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Currywurst

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Title: Currywurst  
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Subject: Herta Heuwer, List of German dishes, Curry, Regional street food, German cuisine
Collection: 1949 Introductions, Berlin Cuisine, Curry, Fast Food, German Cuisine, German Sausages, Sausage Dishes
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Currywurst

Currywurst
Currywurst (top) lightly topped with curry and served with pommes frites
Type Bratwurst
Place of origin Germany
Creator Herta Heuwer
Main ingredients Pork sausage, curry ketchup
Cookbook: Currywurst 

Currywurst (German pronunciation: [1]) is a fast food dish of German origin consisting of steamed, then fried pork sausage (German: Bratwurst) whole or less often cut into slices and seasoned with curry ketchup, a sauce based on spiced ketchup or tomato paste, itself topped with curry powder, or a ready-made ketchup seasoned with curry and other spices. The dish is often served with French fries.

Contents

  • History 1
  • In popular culture 2
  • See also 3
  • References 4
  • External links 5

History

Plaque in Charlottenburg, Berlin, where Herta Heuwer is said to have invented the currywurst

The invention of currywurst is attributed to Herta Heuwer in Berlin in 1949 after she obtained ketchup (or possibly Worcestershire sauce) and curry powder from British soldiers in Germany.[2][3] She mixed these ingredients with other spices and poured it over grilled pork sausage. Heuwer started selling the cheap but filling snack at a street stand in the Charlottenburg district of Berlin where it became popular with construction workers rebuilding the devastated city. She patented her sauce, called Chillup, in 1951.[3] At its height the stand was selling 10,000 servings per week.[4] She later opened a small restaurant which operated until 1974.[5] On June 30, 2013, Heuwer's 100th birthday was celebrated with a Google Doodle.[6]

Konnopke's Imbiss (Fast Food Stand) in Berlin. It was the first Imbiss to sell Currywurst in East-Berlin in 1960.

Today, currywurst is often sold as a take-out/take-away food, Schnellimbisse (snacks), at diners or "greasy spoons," on children's menus in restaurants, or as a street food. Usually served with french fries or bread rolls (Brötchen), it is popular all over Germany but particularly popular in the metropolitan areas of Berlin, Hamburg and the Ruhr Area. Considerable variation both in the type of sausage used and the ingredients of the sauce occurs between these areas. Common variations include the addition of paprika or chopped onions. Often currywurst is sold in food booths, sometimes using a special machine to slice it into pieces, and served on a paper plate with a little wooden or plastic fork, mostly a Currywurst fork.[7] It is also sold as a supermarket-shelf products to prepare at home, such as Meica CurryKing.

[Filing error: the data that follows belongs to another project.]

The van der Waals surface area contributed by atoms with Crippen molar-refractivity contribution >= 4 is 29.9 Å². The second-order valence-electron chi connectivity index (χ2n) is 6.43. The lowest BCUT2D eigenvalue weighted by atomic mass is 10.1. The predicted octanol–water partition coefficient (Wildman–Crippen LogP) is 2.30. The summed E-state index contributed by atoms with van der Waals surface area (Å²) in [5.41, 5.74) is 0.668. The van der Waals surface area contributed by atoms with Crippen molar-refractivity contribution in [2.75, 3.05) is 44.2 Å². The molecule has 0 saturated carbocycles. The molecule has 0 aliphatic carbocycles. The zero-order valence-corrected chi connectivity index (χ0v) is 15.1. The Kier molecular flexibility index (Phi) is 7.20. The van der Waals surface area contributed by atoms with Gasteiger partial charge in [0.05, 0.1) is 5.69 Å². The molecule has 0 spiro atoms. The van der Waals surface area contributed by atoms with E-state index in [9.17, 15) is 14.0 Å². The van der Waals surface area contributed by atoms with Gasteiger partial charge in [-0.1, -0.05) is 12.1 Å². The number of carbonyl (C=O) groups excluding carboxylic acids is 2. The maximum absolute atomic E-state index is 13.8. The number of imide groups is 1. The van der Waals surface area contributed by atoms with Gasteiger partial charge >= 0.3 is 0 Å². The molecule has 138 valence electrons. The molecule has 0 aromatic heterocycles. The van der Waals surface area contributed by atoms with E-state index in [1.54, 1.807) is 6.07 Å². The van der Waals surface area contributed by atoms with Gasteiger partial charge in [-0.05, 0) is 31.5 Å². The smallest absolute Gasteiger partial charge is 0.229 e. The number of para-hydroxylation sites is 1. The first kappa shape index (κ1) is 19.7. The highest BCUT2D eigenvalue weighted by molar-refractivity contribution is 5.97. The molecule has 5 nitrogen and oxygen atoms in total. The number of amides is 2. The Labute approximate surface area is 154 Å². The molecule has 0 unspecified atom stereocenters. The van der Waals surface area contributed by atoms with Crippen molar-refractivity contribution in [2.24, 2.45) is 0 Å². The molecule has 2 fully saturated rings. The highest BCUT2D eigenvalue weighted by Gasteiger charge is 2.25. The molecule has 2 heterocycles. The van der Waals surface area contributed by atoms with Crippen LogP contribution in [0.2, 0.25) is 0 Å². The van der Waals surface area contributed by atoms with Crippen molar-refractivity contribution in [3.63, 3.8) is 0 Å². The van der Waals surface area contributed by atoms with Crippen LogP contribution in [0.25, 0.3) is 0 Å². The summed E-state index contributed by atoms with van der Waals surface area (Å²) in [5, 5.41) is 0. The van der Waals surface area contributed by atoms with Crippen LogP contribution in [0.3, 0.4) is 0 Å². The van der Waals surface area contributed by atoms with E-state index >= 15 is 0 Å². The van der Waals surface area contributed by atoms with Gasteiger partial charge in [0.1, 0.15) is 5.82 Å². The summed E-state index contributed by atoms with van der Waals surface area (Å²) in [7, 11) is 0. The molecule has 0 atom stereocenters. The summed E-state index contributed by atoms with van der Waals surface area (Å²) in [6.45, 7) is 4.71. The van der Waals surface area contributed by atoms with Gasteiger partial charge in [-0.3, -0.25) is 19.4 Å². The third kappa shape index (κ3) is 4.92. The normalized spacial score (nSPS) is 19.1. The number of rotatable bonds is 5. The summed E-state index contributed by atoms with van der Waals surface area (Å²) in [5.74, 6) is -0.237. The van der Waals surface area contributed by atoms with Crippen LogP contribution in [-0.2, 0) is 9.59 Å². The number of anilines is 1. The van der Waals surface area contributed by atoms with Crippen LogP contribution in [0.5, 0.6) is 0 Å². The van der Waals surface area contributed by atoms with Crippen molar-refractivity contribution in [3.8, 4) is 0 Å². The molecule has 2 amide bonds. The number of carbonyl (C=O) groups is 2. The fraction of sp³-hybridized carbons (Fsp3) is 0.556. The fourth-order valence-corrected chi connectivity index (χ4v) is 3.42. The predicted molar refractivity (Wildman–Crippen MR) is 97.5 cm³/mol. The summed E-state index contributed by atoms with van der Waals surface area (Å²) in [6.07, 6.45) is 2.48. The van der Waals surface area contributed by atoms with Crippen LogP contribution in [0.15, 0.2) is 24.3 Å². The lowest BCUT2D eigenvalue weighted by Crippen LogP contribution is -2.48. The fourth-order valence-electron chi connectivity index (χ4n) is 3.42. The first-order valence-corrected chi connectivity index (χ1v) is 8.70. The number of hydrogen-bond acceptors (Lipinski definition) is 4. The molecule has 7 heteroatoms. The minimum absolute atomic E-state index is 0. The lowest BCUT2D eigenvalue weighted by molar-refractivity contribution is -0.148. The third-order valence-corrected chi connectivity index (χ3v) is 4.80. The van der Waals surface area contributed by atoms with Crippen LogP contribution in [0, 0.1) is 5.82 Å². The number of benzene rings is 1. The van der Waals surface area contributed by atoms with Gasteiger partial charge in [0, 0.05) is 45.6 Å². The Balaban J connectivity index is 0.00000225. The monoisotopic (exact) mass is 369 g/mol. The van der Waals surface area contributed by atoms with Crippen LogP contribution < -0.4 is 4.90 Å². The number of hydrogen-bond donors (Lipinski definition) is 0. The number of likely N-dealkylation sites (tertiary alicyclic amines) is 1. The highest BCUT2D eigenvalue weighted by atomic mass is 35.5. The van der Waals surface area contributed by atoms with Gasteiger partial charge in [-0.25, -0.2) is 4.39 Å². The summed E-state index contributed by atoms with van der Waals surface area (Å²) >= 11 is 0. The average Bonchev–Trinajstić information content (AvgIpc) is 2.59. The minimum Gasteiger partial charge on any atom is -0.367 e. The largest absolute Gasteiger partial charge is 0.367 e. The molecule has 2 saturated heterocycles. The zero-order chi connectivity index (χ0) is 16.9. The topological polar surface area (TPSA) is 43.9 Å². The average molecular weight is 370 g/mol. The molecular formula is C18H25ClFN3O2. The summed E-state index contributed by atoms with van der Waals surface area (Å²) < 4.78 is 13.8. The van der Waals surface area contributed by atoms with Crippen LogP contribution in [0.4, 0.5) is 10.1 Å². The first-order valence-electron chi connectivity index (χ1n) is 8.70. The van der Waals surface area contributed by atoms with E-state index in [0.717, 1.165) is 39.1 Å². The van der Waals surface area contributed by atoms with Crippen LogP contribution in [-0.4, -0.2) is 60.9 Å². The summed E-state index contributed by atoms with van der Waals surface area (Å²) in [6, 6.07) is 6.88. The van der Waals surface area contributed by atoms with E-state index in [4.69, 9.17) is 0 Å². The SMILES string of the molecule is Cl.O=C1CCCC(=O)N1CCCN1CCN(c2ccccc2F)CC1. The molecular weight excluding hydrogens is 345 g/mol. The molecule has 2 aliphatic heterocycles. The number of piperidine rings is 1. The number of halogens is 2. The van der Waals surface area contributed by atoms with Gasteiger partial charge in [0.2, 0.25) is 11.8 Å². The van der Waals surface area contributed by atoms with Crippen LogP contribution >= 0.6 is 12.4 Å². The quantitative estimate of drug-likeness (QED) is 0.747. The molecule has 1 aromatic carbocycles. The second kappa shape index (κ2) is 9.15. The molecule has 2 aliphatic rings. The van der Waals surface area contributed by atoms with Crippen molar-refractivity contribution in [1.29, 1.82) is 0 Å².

The Deutsches Currywurst Museum estimates that 800 million currywursts are eaten every year in Germany, with 70 million in Berlin alone.[8][9][10] The Volkswagen plant at Wolfsburg runs its own butchery producing 3.5 million Currywursts per year, serving 1.6m to Volkswagen employees.[11][12]

In popular culture

Currywurst - served sliced

The currywurst is an icon of German popular culture. Former Chancellor Gerhard Schröder is a noted fan of currywurst.[13] By tradition, every candidate for Bürgermeister (mayor) of Berlin is photographed at a currywurst stand.[14]

The song "Currywurst" on Herbert Grönemeyer's 1982 album Total Egal is a tribute to the snack.[15]

The 1993 novel Die Entdeckung der Currywurst (English title: "The Invention of Curried Sausage", ISBN 978-0811212977) by Uwe Timm was made into a 2008 film of the same name. The plot is based on an alternative but unproven theory that currywurst was invented in Hamburg.

The Deutsches Currywurst Museum opened in Berlin on August 15, 2009, commemorating the 60th anniversary of its creation.[4][10] Curator Martin Loewer said "No other national German dish inspires so much history and has so many well-known fans".[16]

See also

References

  1. ^ Duden, Curry. Accessed 2013-06-30
  2. ^ Slackman, Michael (2011-01-26). "National Dish Comes Wrapped in Foreign Flavoring". The New York Times. 
  3. ^ a b Paterson, Tony (2009-08-15). "Spicy sausage that is worthy of a shrine in Berlin". London: The Independent. Retrieved 2010-04-30. 
  4. ^ a b "Honoring the best of the Wurst of German Cuisine". Deutsche Welle. 2009-08-15. 
  5. ^ Kessler, Roman (2009-08-27). "The Craze Over Currywurst". Wall Street Journal. 
  6. ^ Herta Heuwer's 100th Birthday
  7. ^ "A Food Lover's Guide to Berlin". Condé Nast. 12 November 2014. Retrieved 9 January 2015. 
  8. ^ Horenburg, Berit (23 August 2002). "Hau wech". Motorrad. Retrieved 23 October 2013. 
  9. ^ "Data and Facts" (PDF) (Press release). Deutsches Currywurst Museum. September 2013. Retrieved 23 October 2013. 
  10. ^ a b "10 Things We Learned at Berlin's Museum Dedicated to Currywurst". Condé Nast. 17 December 2014. Retrieved 9 January 2015. 
  11. ^ Hall, Allan (2003-11-15). "VW wants its bangers on menu". London Evening Standard. 
  12. ^ pdf, German
  13. ^ "Sausage Museum Celebrates Berliners’ Romance With Currywurst". Bloomberg. 2009-08-13. 
  14. ^ Boyes, Roger (2009-08-15). "Berlin dedicates museum to street-corner snack of wurst cuisine". London: Times Online. Retrieved 2010-04-30. 
  15. ^ Grönemeyer, Herbert. "Currywurst" (in German). groenemeyer.de. Retrieved 26 November 2009. 
  16. ^ "German cult sausage gets own museum". Reuters. 2009-08-13. 

External links

  • Deutsches Currywurst Museum Berlin
  • Berlin's obsession with currywurst - BBC News report
  • Currywurst is The Secret Weapon - AEG Perfunkt video about a West Berlin cult snack shop
  • NY Times Jan 26, 2011 - National Dish Comes Wrapped in Foreign Flavoring
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